Rob Baan:

“Where is the Ministry of Food?”

“Less meat, more vegetables, that would make the world healthier and more sustainable.” The mission for Rob Baan, vegetable innovator for Koppert Cress, is clear. “The entire food industry needs to start thinking differently.”

The shining Molteni stove is waiting for chefs who regularly come and experiment with the young plants being grown in the greenhouse behind it. Cress with the flavour of broccoli, mustard, basil, chive, Shiso or one of the 65 other varieties Koppert Cress supplies from the heart of the Westland in the Netherlands to 70,000 restaurants all over the world. Rob Baan took over the company in 2002, and expanded it into a vegetable empire with 200 employees and a million-dollar turnover. This spring, Koppert Cress was awarded the Koning Willem I Plaquette for Sustainable Entrepreneurship for ‘joining health care, good nutrition, education, nature, environment, honest labour, innovation, energy neutral entrepreneurship and a large economic impact.’

Vegetables as medicine
A holistic approach is characteristic of Baan. As a producer of micro-vegetables, he has macrovision. His mission is to make the Netherlands healthier by better eating. “People are plant eaters by nature, who supplement their diet with a bit of animal protein. But in our current diet, ratios have been reversed. We eat a lot of meat with just a few vegetables. We are therefore facing various non-communicable diseases, such as cancer, cardiovascular diseases and type 2 diabetes.” According to Baan, doctors should prescribe vegetables more often, instead of pills. “Type 2 diabetes patients who start eating healthier can often stop using most medicines after a few weeks.” 

“Stop the employer’s contributions to healthy company lunches”
Baan also advocates the 80/20 rule with chef’s organisation Dutch Cuisine: 80 per cent plants, 20 per cent animal. To achieve that, the Dutch should eat at least 250 grammes of vegetables per day, or an entire head of broccoli. “That is boring food, and tough to eat,” Baan laughs. It could be more exciting, varied and better divided over the day. Company lunches should also contain more vegetables. “We provide our staff with protective clothing and safety goggles. So why are we not also helping them prevent a coronary by providing healthy food?” Healthy company cafeterias should also mean the employer’s contribution for free lunches should be stopped, according to Baan. He even wants to file a test case for that. “As employers we are helping reduce cost of care for governments. We should be given money for that. In any case, VATs on fruit and vegetable should be lowered.”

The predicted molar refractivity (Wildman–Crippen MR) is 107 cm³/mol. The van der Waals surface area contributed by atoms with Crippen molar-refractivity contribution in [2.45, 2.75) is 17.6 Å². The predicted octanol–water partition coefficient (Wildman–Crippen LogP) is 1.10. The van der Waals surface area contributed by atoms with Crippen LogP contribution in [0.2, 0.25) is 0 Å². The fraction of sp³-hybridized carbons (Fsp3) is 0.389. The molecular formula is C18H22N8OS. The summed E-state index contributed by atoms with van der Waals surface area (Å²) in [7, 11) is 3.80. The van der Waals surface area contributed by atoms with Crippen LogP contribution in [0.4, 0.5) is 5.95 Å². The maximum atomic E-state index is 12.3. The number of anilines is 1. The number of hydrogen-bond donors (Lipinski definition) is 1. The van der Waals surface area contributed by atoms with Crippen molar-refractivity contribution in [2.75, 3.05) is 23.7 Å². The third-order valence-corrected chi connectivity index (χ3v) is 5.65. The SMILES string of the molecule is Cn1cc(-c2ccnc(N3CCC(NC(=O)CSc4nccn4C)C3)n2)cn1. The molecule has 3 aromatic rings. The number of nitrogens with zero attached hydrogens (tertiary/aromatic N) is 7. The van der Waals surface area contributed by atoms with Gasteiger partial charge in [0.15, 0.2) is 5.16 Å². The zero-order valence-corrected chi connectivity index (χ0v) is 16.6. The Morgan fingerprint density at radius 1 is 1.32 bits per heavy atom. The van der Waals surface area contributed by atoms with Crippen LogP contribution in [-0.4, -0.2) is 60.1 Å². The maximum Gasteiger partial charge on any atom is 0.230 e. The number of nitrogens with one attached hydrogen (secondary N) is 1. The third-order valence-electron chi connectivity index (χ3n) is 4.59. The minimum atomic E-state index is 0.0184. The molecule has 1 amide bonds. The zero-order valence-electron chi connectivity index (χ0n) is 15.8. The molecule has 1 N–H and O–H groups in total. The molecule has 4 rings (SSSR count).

Ministry of Food
There is no shortage of ideas and energy. But Baan can of course not change the world and the gastronomic culture by himself. During every congress, every lecture, every meeting with industry peers, he appeals to horticulture, the food industry, science, the social service sector and government in order to work together for healthier food. Baan would like to reach a National Food agreement. All the afore-mentioned parties together should stimulate healthy food and “stop producing rubbish.” “I want to make an appeal to especially the industry: take responsibility when putting food into people. Ask yourself whether you would give it to your children. Stop thinking in market shares, start thinking about whether it is good for your customers or not.” His plea is met with approval, but an agreement has not yet been reached. Too many interests are in play. Baan explains why.